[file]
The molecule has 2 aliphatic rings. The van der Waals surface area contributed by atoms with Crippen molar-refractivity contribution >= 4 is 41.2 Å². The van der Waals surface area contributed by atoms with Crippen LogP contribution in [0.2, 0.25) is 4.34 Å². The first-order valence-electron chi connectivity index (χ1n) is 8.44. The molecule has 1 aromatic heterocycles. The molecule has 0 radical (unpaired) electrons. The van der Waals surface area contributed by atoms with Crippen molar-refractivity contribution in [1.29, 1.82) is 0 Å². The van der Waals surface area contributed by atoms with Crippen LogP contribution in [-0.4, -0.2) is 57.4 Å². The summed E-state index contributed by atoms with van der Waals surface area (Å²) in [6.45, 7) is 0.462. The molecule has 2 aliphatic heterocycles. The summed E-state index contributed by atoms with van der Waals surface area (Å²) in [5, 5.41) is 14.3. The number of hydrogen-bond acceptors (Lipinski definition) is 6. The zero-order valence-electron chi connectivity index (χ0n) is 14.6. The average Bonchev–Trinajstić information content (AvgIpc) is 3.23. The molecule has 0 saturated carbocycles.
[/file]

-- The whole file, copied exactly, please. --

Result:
The molecule has 2 aliphatic rings. The van der Waals surface area contributed by atoms with Crippen molar-refractivity contribution >= 4 is 41.2 Å². The van der Waals surface area contributed by atoms with Crippen LogP contribution in [0.2, 0.25) is 4.34 Å². The first-order valence-electron chi connectivity index (χ1n) is 8.44. The molecule has 1 aromatic heterocycles. The molecule has 0 radical (unpaired) electrons. The van der Waals surface area contributed by atoms with Crippen molar-refractivity contribution in [1.29, 1.82) is 0 Å². The van der Waals surface area contributed by atoms with Crippen LogP contribution in [-0.4, -0.2) is 57.4 Å². The summed E-state index contributed by atoms with van der Waals surface area (Å²) in [6.45, 7) is 0.462. The molecule has 2 aliphatic heterocycles. The summed E-state index contributed by atoms with van der Waals surface area (Å²) in [5, 5.41) is 14.3. The number of hydrogen-bond acceptors (Lipinski definition) is 6. The zero-order valence-electron chi connectivity index (χ0n) is 14.6. The average Bonchev–Trinajstić information content (AvgIpc) is 3.23. The molecule has 0 saturated carbocycles.